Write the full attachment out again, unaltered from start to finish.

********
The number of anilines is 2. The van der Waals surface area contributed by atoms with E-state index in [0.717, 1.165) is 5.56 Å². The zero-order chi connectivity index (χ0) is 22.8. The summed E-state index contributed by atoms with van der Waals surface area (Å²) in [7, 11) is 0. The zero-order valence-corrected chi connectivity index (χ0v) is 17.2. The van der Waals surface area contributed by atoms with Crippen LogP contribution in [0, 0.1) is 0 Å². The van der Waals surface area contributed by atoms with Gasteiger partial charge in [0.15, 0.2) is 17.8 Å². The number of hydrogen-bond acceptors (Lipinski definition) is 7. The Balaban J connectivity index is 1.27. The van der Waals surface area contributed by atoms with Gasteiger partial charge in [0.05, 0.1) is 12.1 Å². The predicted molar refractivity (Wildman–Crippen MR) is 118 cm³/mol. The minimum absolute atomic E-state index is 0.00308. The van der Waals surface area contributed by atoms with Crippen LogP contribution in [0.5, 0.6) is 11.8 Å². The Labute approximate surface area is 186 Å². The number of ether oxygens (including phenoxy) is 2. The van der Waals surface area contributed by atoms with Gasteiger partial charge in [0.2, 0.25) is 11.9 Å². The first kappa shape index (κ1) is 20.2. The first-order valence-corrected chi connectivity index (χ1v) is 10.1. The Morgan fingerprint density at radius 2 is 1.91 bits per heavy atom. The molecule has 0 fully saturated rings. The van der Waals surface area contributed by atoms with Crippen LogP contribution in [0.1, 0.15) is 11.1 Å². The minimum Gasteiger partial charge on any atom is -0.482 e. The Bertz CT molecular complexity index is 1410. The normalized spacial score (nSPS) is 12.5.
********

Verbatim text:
The number of anilines is 2. The van der Waals surface area contributed by atoms with E-state index in [0.717, 1.165) is 5.56 Å². The zero-order chi connectivity index (χ0) is 22.8. The summed E-state index contributed by atoms with van der Waals surface area (Å²) in [7, 11) is 0. The zero-order valence-corrected chi connectivity index (χ0v) is 17.2. The van der Waals surface area contributed by atoms with Crippen LogP contribution in [0, 0.1) is 0 Å². The van der Waals surface area contributed by atoms with Gasteiger partial charge in [0.15, 0.2) is 17.8 Å². The number of hydrogen-bond acceptors (Lipinski definition) is 7. The Balaban J connectivity index is 1.27. The van der Waals surface area contributed by atoms with Gasteiger partial charge in [0.05, 0.1) is 12.1 Å². The predicted molar refractivity (Wildman–Crippen MR) is 118 cm³/mol. The minimum absolute atomic E-state index is 0.00308. The van der Waals surface area contributed by atoms with Crippen LogP contribution in [0.5, 0.6) is 11.8 Å². The Labute approximate surface area is 186 Å². The number of ether oxygens (including phenoxy) is 2. The van der Waals surface area contributed by atoms with Gasteiger partial charge in [0.2, 0.25) is 11.9 Å². The first kappa shape index (κ1) is 20.2. The first-order valence-corrected chi connectivity index (χ1v) is 10.1. The Morgan fingerprint density at radius 2 is 1.91 bits per heavy atom. The molecule has 0 fully saturated rings. The van der Waals surface area contributed by atoms with Crippen LogP contribution in [0.1, 0.15) is 11.1 Å². The minimum Gasteiger partial charge on any atom is -0.482 e. The Bertz CT molecular complexity index is 1410. The normalized spacial score (nSPS) is 12.5.